Who cares if you didn't get to Hollywood to perform on American Idol? So what if the producers of Are You Hot: The Search for America's Sexiest People deemed your inner goddess cold, bland, and pretentious? Despite recent rejections, you cling to the conviction -- like our favorite jilted reality TV personalities Butter Jones and Frenchie Davis -- that you are a star beyond stars. Big deal if you have thunder thighs and you sing off-key.
The Hot, Wet Miami Beach Show may be your chance to show your, er, talent to the world, or at least unleash it on a mass of tourists huddled on Lincoln Road. Hosted by a freaky-looking pair of producer/musicians, who go by the names Saint and Kuut (pronounced Kaü-ku 'tah), Hot, Wet Miami provides an open-air platform for performers from all walks of life and of all talents. Anything, pretty much, goes. The heavily made-up Saint and Kuut break up the monotony of the acts by conducting in-depth interviews with shop owners and local politicians.
A recent show featured singer J.C. Andrews, a hottie in tight pants and J.Lo specs, doing his best Ricky Martin and Enrique Iglesias covers of "Shake Your Bon-Bon" and "Bailamos." At a table near the stage, pictures of pretty boy J.C. and his CD were hawked as Saint and Kuut interviewed the young wannabe star. Next GB6, a hip-hop boy band representing local label Mo' Money Records, performed a sweet fifteen-minute set, rhyming out such goodies as "Hip to the hop/You know we can't stop" from beneath Louis Vuitton visors and gold-capped teeth.
But the biggest hit of the evening came when local street troubadours Al Moreno and Sam Caballero took the stage. Moreno had been spotted just moments before whistling the haunting Godfather theme in the faces of distraught-looking Lincoln Road diners. He roused the audience with his frothy vocal rendition of "Besame Mucho." But the elder Caballero won the crowd over with his incredible voice, custom-made for the rancheras and boleros he winningly yodeled again and again. Holding clear and well-rounded high tones until cheers erupted from the crowd, he belted out more money notes than Celine Dion, Engelbert Humperdinck, and Barry Gibb combined. And it seemed as if he could do it all night if he had to. As the crowd begged Sam for more, he graciously thanked Saint and Kuut in Spanish for "the opportunity to express myself as I really am. Because I really believe I was born to do this."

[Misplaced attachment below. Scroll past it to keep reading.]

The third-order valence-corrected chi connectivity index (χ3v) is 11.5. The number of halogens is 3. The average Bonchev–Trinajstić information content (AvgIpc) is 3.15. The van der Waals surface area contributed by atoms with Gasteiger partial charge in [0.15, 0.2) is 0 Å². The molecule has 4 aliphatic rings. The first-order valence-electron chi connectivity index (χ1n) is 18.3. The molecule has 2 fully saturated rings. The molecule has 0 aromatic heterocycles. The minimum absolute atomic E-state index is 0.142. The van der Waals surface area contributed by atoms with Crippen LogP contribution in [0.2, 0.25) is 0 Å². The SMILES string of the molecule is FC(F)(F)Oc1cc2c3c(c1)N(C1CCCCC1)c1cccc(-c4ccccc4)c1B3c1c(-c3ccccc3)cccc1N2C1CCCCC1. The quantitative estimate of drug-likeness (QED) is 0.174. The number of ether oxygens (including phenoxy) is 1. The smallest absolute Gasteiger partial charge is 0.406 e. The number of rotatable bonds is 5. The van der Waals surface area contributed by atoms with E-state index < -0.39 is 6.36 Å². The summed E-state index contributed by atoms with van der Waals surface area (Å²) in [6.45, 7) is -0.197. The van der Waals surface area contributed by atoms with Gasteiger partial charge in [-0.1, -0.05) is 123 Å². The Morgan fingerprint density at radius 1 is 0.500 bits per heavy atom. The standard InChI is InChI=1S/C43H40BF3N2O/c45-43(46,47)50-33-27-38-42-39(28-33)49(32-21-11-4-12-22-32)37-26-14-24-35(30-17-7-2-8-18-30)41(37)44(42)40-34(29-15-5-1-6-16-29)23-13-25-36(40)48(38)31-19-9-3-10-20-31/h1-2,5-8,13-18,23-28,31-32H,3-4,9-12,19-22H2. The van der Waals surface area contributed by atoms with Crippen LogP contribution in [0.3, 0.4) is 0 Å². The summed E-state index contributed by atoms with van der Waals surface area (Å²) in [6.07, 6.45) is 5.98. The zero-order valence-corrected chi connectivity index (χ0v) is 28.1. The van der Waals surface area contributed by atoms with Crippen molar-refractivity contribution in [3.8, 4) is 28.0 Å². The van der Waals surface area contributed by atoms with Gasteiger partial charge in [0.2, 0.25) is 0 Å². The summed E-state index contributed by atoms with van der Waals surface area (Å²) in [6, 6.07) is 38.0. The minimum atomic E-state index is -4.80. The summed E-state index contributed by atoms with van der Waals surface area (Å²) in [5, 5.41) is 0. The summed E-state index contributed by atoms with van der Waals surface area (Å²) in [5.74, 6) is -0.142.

This Saturday Hot, Wet Miami Beach moves its monthly seven-hour extravaganza to the breezeway at Ocean Drive and Tenth Street. The same spectacle featuring street musicians, local-label recording artists, out-of-work actors, and comedians will take over the seawall. Expect a fashion show and an interview with Miami Beach Mayor David Dermer too. We can only hope for more Sam Caballero.